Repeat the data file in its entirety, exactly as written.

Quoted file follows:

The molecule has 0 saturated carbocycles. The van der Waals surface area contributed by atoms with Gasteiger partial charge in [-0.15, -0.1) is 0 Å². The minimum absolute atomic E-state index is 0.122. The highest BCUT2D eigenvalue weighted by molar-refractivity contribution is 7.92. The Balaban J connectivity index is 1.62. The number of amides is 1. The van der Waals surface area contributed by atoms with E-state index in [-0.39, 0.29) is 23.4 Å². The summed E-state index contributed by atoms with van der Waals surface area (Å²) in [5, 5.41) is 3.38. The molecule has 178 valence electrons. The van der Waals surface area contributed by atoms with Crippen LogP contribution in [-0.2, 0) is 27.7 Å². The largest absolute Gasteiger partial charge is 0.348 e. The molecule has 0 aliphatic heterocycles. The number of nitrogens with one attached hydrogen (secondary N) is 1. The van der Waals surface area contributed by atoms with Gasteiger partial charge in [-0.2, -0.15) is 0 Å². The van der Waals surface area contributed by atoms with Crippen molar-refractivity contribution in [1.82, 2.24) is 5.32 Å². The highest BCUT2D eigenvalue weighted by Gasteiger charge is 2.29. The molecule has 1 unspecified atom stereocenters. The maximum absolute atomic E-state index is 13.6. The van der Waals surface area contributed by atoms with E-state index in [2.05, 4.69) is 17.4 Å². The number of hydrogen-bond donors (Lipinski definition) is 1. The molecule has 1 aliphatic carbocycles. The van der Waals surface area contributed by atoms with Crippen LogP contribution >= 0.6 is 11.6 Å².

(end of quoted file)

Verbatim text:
The molecule has 0 saturated carbocycles. The van der Waals surface area contributed by atoms with Gasteiger partial charge in [-0.15, -0.1) is 0 Å². The minimum absolute atomic E-state index is 0.122. The highest BCUT2D eigenvalue weighted by molar-refractivity contribution is 7.92. The Balaban J connectivity index is 1.62. The number of amides is 1. The van der Waals surface area contributed by atoms with E-state index in [-0.39, 0.29) is 23.4 Å². The summed E-state index contributed by atoms with van der Waals surface area (Å²) in [5, 5.41) is 3.38. The molecule has 178 valence electrons. The van der Waals surface area contributed by atoms with Crippen LogP contribution in [-0.2, 0) is 27.7 Å². The largest absolute Gasteiger partial charge is 0.348 e. The molecule has 0 aliphatic heterocycles. The number of nitrogens with one attached hydrogen (secondary N) is 1. The van der Waals surface area contributed by atoms with Gasteiger partial charge in [-0.2, -0.15) is 0 Å². The van der Waals surface area contributed by atoms with Crippen molar-refractivity contribution in [1.82, 2.24) is 5.32 Å². The highest BCUT2D eigenvalue weighted by Gasteiger charge is 2.29. The molecule has 1 unspecified atom stereocenters. The maximum absolute atomic E-state index is 13.6. The van der Waals surface area contributed by atoms with E-state index in [2.05, 4.69) is 17.4 Å². The number of hydrogen-bond donors (Lipinski definition) is 1. The molecule has 1 aliphatic carbocycles. The van der Waals surface area contributed by atoms with Crippen LogP contribution >= 0.6 is 11.6 Å².